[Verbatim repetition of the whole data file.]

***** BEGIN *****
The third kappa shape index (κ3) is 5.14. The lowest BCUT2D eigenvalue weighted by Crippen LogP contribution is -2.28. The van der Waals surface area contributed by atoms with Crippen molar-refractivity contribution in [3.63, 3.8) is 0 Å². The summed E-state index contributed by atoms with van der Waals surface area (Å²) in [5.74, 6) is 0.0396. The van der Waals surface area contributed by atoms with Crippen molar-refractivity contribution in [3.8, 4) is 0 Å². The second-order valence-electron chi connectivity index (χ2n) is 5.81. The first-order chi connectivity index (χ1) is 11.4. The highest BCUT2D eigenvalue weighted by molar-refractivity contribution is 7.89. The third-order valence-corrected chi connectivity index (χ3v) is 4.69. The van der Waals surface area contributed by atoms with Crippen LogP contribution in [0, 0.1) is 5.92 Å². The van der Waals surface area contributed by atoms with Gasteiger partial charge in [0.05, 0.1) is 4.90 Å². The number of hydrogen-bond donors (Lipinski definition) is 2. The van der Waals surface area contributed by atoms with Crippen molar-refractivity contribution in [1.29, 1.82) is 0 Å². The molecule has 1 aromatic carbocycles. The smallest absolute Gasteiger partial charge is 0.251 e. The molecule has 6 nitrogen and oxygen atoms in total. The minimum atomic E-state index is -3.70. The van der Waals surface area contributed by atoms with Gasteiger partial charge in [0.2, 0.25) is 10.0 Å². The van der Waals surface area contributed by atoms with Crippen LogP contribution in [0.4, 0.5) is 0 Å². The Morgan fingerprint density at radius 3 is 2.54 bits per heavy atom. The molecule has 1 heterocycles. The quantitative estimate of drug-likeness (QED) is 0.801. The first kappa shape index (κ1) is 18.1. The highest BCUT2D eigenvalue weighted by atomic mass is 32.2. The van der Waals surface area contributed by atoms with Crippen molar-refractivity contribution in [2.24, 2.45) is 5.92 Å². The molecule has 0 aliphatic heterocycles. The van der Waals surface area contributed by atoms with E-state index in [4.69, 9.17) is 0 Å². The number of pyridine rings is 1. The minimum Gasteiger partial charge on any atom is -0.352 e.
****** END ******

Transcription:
The third kappa shape index (κ3) is 5.14. The lowest BCUT2D eigenvalue weighted by Crippen LogP contribution is -2.28. The van der Waals surface area contributed by atoms with Crippen molar-refractivity contribution in [3.63, 3.8) is 0 Å². The summed E-state index contributed by atoms with van der Waals surface area (Å²) in [5.74, 6) is 0.0396. The van der Waals surface area contributed by atoms with Crippen molar-refractivity contribution in [3.8, 4) is 0 Å². The second-order valence-electron chi connectivity index (χ2n) is 5.81. The first-order chi connectivity index (χ1) is 11.4. The highest BCUT2D eigenvalue weighted by molar-refractivity contribution is 7.89. The third-order valence-corrected chi connectivity index (χ3v) is 4.69. The van der Waals surface area contributed by atoms with Crippen LogP contribution in [0, 0.1) is 5.92 Å². The van der Waals surface area contributed by atoms with Gasteiger partial charge in [0.05, 0.1) is 4.90 Å². The number of hydrogen-bond donors (Lipinski definition) is 2. The van der Waals surface area contributed by atoms with Crippen molar-refractivity contribution in [1.29, 1.82) is 0 Å². The molecule has 1 aromatic carbocycles. The smallest absolute Gasteiger partial charge is 0.251 e. The molecule has 6 nitrogen and oxygen atoms in total. The minimum atomic E-state index is -3.70. The van der Waals surface area contributed by atoms with Gasteiger partial charge in [0.2, 0.25) is 10.0 Å². The van der Waals surface area contributed by atoms with Crippen LogP contribution in [0.4, 0.5) is 0 Å². The Morgan fingerprint density at radius 3 is 2.54 bits per heavy atom. The molecule has 1 heterocycles. The quantitative estimate of drug-likeness (QED) is 0.801. The first kappa shape index (κ1) is 18.1. The highest BCUT2D eigenvalue weighted by atomic mass is 32.2. The van der Waals surface area contributed by atoms with Crippen molar-refractivity contribution in [2.24, 2.45) is 5.92 Å². The molecule has 0 aliphatic heterocycles. The van der Waals surface area contributed by atoms with E-state index in [4.69, 9.17) is 0 Å². The number of pyridine rings is 1. The minimum Gasteiger partial charge on any atom is -0.352 e.